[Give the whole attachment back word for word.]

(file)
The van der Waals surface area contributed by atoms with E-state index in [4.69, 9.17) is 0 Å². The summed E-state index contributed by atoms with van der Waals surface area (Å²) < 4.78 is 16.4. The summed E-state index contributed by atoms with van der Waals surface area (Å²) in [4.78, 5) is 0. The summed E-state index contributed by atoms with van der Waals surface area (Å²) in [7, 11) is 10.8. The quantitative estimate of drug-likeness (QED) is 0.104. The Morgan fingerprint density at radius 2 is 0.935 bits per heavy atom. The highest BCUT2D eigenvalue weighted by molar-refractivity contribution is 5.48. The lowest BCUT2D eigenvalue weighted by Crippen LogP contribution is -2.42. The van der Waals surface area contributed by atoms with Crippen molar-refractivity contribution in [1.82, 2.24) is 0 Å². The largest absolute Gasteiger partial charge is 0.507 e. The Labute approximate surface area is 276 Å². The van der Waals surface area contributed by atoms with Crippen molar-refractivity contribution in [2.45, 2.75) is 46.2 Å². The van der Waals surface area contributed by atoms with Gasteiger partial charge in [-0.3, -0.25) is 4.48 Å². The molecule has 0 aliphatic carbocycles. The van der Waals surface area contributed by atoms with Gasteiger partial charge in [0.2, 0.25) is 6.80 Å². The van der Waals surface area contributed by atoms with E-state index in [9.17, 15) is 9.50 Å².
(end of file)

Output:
The van der Waals surface area contributed by atoms with E-state index in [4.69, 9.17) is 0 Å². The summed E-state index contributed by atoms with van der Waals surface area (Å²) < 4.78 is 16.4. The summed E-state index contributed by atoms with van der Waals surface area (Å²) in [4.78, 5) is 0. The summed E-state index contributed by atoms with van der Waals surface area (Å²) in [7, 11) is 10.8. The quantitative estimate of drug-likeness (QED) is 0.104. The Morgan fingerprint density at radius 2 is 0.935 bits per heavy atom. The highest BCUT2D eigenvalue weighted by molar-refractivity contribution is 5.48. The lowest BCUT2D eigenvalue weighted by Crippen LogP contribution is -2.42. The van der Waals surface area contributed by atoms with Crippen molar-refractivity contribution in [1.82, 2.24) is 0 Å². The largest absolute Gasteiger partial charge is 0.507 e. The Labute approximate surface area is 276 Å². The van der Waals surface area contributed by atoms with Crippen molar-refractivity contribution in [2.45, 2.75) is 46.2 Å². The van der Waals surface area contributed by atoms with Gasteiger partial charge in [-0.3, -0.25) is 4.48 Å². The molecule has 0 aliphatic carbocycles. The van der Waals surface area contributed by atoms with Gasteiger partial charge in [0.2, 0.25) is 6.80 Å². The van der Waals surface area contributed by atoms with E-state index in [9.17, 15) is 9.50 Å².